John Streit retires after 20 years at Xanterra helm

John Streit is retiring after 20 years at Xanterra South Rim.

Submitted photo

John Streit is retiring after 20 years at Xanterra South Rim.

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Streit and his wife, Suzanne.

GRAND CANYON, Ariz. — Sunsets at the Grand Canyon are spectacular, and Jon Streit has watched a lot of them over the past 20 years at the helm of Xanterra. April 7 will mark the last sunset Streit will take in as general manager of Xanterra Parks and Resorts’ South Rim operations.

Streit came to the Grand Canyon in 2007 after a tenure at Yosemite National Park in California, along with his wife, Suzette, and their three children, Chris, Monique and Luke. He has spent a total of 34 years working in national parks.

It’s a tradition that he’s passed on to his sons, as well — Chris is currently a full-time park ranger at Kings Canyon/Sequoia National Park in California and Luke serves as a seasonal ranger at Grand Canyon while he finishes college in Flagstaff.

Streit helped usher in Xanterra’s 15-year contract with the National Park Service in 2012 after a lengthy and tense process that involved litigation and lasted more than three years before it was officially approved in 2015. During that time, NPS split the concessions contract and offered both parts up for bid. Delaware North is currently operating Desert View, Yavapai Lodge and Camper Village, and Streit said working with the company to make a smooth transition was a challenge, but one that ultimately proved successful.

When asked about his greatest accomplishment, Streit chuckled and mentioned surviving for 20 years in a job weighted with both the responsibilities of the guest experience and employee morale.

Joking aside, however, he describes his greatest accomplishment not as negotiating contracts worth millions of dollars, but rather as building a workforce that’s dedicated to making the national park experience a great one for park guests.

“We’ve created a confidant and successful team here at the South Rim,” he said. “I didn’t build it on my own, but over my 20 years here, we’ve built a great team of dedicated employees.”

After running the park’s largest concessioner for two decades, Streit said he foresees a smooth handover when he locks his office for the last time this Friday. He said numerous projects were in various stages of development and negotiations with NPS, but he expects his replacement to step and shepherd them through the process with ease. Mia Bell, the former assistant general manager of Xanterra’s operation at Yellowstone National Park, is a veteran with 30 years of experience. Streit said Bell will be able to step in and hit the ground running.

“Mia’s a seasoned professional,” Streit said. “She’s been at Yellowstone, she understands the park service and she understands Xanterra. She’s going to come in and do a great job.”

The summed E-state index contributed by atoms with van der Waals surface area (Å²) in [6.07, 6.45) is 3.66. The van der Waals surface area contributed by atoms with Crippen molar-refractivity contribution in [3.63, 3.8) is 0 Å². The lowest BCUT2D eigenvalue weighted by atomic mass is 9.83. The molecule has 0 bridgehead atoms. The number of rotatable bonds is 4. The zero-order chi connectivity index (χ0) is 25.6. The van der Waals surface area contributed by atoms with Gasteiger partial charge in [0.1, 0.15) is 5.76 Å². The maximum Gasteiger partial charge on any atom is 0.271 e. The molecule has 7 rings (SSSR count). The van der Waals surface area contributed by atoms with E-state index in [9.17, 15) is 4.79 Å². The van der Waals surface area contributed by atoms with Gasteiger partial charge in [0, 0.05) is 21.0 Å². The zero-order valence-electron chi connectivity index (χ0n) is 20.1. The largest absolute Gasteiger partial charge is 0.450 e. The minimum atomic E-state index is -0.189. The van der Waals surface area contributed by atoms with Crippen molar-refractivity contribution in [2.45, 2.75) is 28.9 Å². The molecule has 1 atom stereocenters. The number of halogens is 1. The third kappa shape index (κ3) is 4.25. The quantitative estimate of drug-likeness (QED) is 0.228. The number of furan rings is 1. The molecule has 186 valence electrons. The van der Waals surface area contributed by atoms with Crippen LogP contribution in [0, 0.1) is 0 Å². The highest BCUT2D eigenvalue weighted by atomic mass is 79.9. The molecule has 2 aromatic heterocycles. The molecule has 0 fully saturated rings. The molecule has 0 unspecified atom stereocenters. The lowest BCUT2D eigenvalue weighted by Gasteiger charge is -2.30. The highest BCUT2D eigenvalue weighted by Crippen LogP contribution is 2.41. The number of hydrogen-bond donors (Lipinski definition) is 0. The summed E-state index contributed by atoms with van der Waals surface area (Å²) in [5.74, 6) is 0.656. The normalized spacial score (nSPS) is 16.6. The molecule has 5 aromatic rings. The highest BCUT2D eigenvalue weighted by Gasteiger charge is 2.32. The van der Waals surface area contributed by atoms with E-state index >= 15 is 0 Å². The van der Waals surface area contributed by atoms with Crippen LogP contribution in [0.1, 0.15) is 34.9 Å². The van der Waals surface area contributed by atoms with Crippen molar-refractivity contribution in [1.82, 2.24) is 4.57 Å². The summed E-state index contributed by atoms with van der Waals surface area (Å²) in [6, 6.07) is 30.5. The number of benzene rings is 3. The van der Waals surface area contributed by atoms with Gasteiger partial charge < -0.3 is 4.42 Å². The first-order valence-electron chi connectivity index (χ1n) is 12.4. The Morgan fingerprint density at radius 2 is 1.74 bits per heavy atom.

The Streits won’t be heading far away, however — they plan to move to their home in Flagstaff, where they’ve been doing renovations over the last couple of years.

“It’s pretty exciting,” Streit joked. “We’ve never lived in it. It’s pretty close to move-in ready.”

Even though he’s lived in the national parks for the majority of his adult life, Streit said he’s looking forward to outdoor activities that he hasn’t really had the time to enjoy, although he lives in the midst of one of America’s most outdoor-centric communities.

“I plan on riding my bike more, hiking a lot more and camping a lot more,” he said. “I’m going to spend time with family and friends and do some traveling.”

Streit said his wife Suzette deserves a lot of credit for her supporting role in his national park experience for the past 34 years, including raising three kids and volunteering in the community at every opportunity.

In Grand Canyon, Suzette served on the school board, participated in reading programs and even served lunches to the students. At Yosemite, he said, she helped co-found a cooperative preschool.

“She’s made sacrifices to live in the national parks, in a remote place, and to help raise our kids” he said. “She is a teacher by trade, and she never practiced her profession in order to be a stay-at-home mom. This has been our life together for 34 years, and now we’re ready to start a new chapter.”

Streit said he’ll miss the one-of-a-kind experiences at Grand Canyon — watching the sun rise, walking his dog along the rim and frequent visits to Phantom Ranch — but it’s the people who have had the most impact on his time at the park.

“You know, Grand Canyon is a beautiful park, the scenery is beautiful, but what really makes it special is the people who live and work here,” he said. “You have to decide to make this (living in the parks) a long-term lifestyle, and that is what makes these employees stand out.”

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